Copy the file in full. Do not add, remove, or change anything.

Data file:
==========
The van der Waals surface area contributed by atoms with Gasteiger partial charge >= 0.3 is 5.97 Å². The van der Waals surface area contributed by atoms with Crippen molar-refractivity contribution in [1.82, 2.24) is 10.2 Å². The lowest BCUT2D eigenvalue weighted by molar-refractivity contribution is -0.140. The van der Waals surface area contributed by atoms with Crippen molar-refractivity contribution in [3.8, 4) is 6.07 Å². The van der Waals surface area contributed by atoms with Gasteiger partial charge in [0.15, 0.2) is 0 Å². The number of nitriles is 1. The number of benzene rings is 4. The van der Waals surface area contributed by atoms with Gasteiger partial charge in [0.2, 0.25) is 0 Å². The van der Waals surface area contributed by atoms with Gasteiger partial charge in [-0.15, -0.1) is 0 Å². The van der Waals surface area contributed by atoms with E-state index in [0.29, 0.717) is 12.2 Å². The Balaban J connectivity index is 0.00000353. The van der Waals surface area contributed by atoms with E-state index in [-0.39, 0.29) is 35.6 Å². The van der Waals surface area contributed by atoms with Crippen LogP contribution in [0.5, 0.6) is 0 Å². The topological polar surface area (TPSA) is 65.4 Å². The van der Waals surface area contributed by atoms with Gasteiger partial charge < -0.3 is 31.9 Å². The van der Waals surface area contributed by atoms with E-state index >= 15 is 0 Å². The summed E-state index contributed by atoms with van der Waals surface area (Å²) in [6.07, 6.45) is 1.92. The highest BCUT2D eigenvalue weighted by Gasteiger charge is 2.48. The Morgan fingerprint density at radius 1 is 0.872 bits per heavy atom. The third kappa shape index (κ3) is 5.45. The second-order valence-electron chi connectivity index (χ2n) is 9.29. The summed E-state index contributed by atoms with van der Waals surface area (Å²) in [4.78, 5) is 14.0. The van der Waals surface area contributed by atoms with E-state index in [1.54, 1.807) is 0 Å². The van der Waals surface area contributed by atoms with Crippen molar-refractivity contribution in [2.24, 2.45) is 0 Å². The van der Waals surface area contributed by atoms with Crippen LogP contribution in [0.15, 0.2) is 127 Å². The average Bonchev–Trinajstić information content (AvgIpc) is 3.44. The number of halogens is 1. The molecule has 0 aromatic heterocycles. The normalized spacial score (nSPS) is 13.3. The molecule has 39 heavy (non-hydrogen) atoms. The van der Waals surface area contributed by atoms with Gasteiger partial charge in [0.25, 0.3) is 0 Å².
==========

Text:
The van der Waals surface area contributed by atoms with Gasteiger partial charge >= 0.3 is 5.97 Å². The van der Waals surface area contributed by atoms with Crippen molar-refractivity contribution in [1.82, 2.24) is 10.2 Å². The lowest BCUT2D eigenvalue weighted by molar-refractivity contribution is -0.140. The van der Waals surface area contributed by atoms with Crippen molar-refractivity contribution in [3.8, 4) is 6.07 Å². The van der Waals surface area contributed by atoms with Gasteiger partial charge in [0.15, 0.2) is 0 Å². The number of nitriles is 1. The number of benzene rings is 4. The van der Waals surface area contributed by atoms with Gasteiger partial charge in [0.2, 0.25) is 0 Å². The van der Waals surface area contributed by atoms with Gasteiger partial charge in [-0.15, -0.1) is 0 Å². The van der Waals surface area contributed by atoms with E-state index in [0.29, 0.717) is 12.2 Å². The Balaban J connectivity index is 0.00000353. The van der Waals surface area contributed by atoms with E-state index in [-0.39, 0.29) is 35.6 Å². The van der Waals surface area contributed by atoms with Crippen LogP contribution in [0.5, 0.6) is 0 Å². The topological polar surface area (TPSA) is 65.4 Å². The van der Waals surface area contributed by atoms with Gasteiger partial charge < -0.3 is 31.9 Å². The van der Waals surface area contributed by atoms with E-state index >= 15 is 0 Å². The summed E-state index contributed by atoms with van der Waals surface area (Å²) in [6.07, 6.45) is 1.92. The highest BCUT2D eigenvalue weighted by Gasteiger charge is 2.48. The Morgan fingerprint density at radius 1 is 0.872 bits per heavy atom. The third kappa shape index (κ3) is 5.45. The second-order valence-electron chi connectivity index (χ2n) is 9.29. The summed E-state index contributed by atoms with van der Waals surface area (Å²) in [4.78, 5) is 14.0. The van der Waals surface area contributed by atoms with E-state index in [1.54, 1.807) is 0 Å². The van der Waals surface area contributed by atoms with Crippen molar-refractivity contribution in [2.24, 2.45) is 0 Å². The van der Waals surface area contributed by atoms with Crippen LogP contribution in [0.15, 0.2) is 127 Å². The average Bonchev–Trinajstić information content (AvgIpc) is 3.44. The number of halogens is 1. The molecule has 0 aromatic heterocycles. The normalized spacial score (nSPS) is 13.3. The molecule has 39 heavy (non-hydrogen) atoms. The van der Waals surface area contributed by atoms with Gasteiger partial charge in [0.25, 0.3) is 0 Å².